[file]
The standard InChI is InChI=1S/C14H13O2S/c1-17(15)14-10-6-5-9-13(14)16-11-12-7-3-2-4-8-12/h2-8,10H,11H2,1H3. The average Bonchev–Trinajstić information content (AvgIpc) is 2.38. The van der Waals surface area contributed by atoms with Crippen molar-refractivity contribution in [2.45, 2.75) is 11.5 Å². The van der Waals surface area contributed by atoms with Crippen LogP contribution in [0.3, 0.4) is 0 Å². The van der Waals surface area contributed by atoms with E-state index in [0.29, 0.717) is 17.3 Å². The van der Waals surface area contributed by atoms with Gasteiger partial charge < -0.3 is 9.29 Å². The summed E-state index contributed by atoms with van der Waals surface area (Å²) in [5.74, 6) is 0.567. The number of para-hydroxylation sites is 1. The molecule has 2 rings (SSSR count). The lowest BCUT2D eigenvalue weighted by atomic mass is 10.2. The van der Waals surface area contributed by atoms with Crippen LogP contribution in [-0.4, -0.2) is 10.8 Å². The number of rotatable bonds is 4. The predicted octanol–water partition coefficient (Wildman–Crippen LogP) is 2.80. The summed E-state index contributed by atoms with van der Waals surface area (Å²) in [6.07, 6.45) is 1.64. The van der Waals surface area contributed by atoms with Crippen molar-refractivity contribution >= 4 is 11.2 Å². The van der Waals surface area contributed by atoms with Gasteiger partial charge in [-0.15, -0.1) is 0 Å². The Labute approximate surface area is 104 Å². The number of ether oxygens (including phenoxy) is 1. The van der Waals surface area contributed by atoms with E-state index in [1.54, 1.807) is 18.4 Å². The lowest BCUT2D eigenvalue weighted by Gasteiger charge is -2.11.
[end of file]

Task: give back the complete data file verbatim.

The standard InChI is InChI=1S/C14H13O2S/c1-17(15)14-10-6-5-9-13(14)16-11-12-7-3-2-4-8-12/h2-8,10H,11H2,1H3. The average Bonchev–Trinajstić information content (AvgIpc) is 2.38. The van der Waals surface area contributed by atoms with Crippen molar-refractivity contribution in [2.45, 2.75) is 11.5 Å². The van der Waals surface area contributed by atoms with Crippen LogP contribution in [0.3, 0.4) is 0 Å². The van der Waals surface area contributed by atoms with E-state index in [0.29, 0.717) is 17.3 Å². The van der Waals surface area contributed by atoms with Gasteiger partial charge < -0.3 is 9.29 Å². The summed E-state index contributed by atoms with van der Waals surface area (Å²) in [5.74, 6) is 0.567. The number of para-hydroxylation sites is 1. The molecule has 2 rings (SSSR count). The lowest BCUT2D eigenvalue weighted by atomic mass is 10.2. The van der Waals surface area contributed by atoms with Crippen LogP contribution in [-0.4, -0.2) is 10.8 Å². The number of rotatable bonds is 4. The predicted octanol–water partition coefficient (Wildman–Crippen LogP) is 2.80. The summed E-state index contributed by atoms with van der Waals surface area (Å²) in [6.07, 6.45) is 1.64. The van der Waals surface area contributed by atoms with Crippen molar-refractivity contribution >= 4 is 11.2 Å². The van der Waals surface area contributed by atoms with Gasteiger partial charge in [-0.15, -0.1) is 0 Å². The Labute approximate surface area is 104 Å². The number of ether oxygens (including phenoxy) is 1. The van der Waals surface area contributed by atoms with E-state index in [1.54, 1.807) is 18.4 Å². The lowest BCUT2D eigenvalue weighted by Gasteiger charge is -2.11.